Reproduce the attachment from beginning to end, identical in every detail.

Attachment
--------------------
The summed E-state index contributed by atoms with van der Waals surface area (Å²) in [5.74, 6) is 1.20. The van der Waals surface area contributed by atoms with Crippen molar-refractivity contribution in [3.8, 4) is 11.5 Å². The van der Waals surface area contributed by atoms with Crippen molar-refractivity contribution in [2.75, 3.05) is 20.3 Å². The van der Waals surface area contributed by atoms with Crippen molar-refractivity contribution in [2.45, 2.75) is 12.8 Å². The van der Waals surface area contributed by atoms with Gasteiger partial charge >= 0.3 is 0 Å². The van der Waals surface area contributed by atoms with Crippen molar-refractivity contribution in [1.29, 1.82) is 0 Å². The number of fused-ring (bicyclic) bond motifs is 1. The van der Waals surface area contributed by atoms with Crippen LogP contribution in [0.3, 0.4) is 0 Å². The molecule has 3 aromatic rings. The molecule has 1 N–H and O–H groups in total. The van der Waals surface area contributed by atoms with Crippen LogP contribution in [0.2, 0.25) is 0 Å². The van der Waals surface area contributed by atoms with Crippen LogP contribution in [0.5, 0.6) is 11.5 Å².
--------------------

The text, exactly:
The summed E-state index contributed by atoms with van der Waals surface area (Å²) in [5.74, 6) is 1.20. The van der Waals surface area contributed by atoms with Crippen molar-refractivity contribution in [3.8, 4) is 11.5 Å². The van der Waals surface area contributed by atoms with Crippen molar-refractivity contribution in [2.75, 3.05) is 20.3 Å². The van der Waals surface area contributed by atoms with Crippen molar-refractivity contribution in [2.45, 2.75) is 12.8 Å². The van der Waals surface area contributed by atoms with Gasteiger partial charge >= 0.3 is 0 Å². The van der Waals surface area contributed by atoms with Crippen molar-refractivity contribution in [1.29, 1.82) is 0 Å². The number of fused-ring (bicyclic) bond motifs is 1. The van der Waals surface area contributed by atoms with Crippen LogP contribution in [0.3, 0.4) is 0 Å². The molecule has 3 aromatic rings. The molecule has 1 N–H and O–H groups in total. The van der Waals surface area contributed by atoms with Crippen LogP contribution in [0.2, 0.25) is 0 Å². The van der Waals surface area contributed by atoms with Crippen LogP contribution in [0.5, 0.6) is 11.5 Å².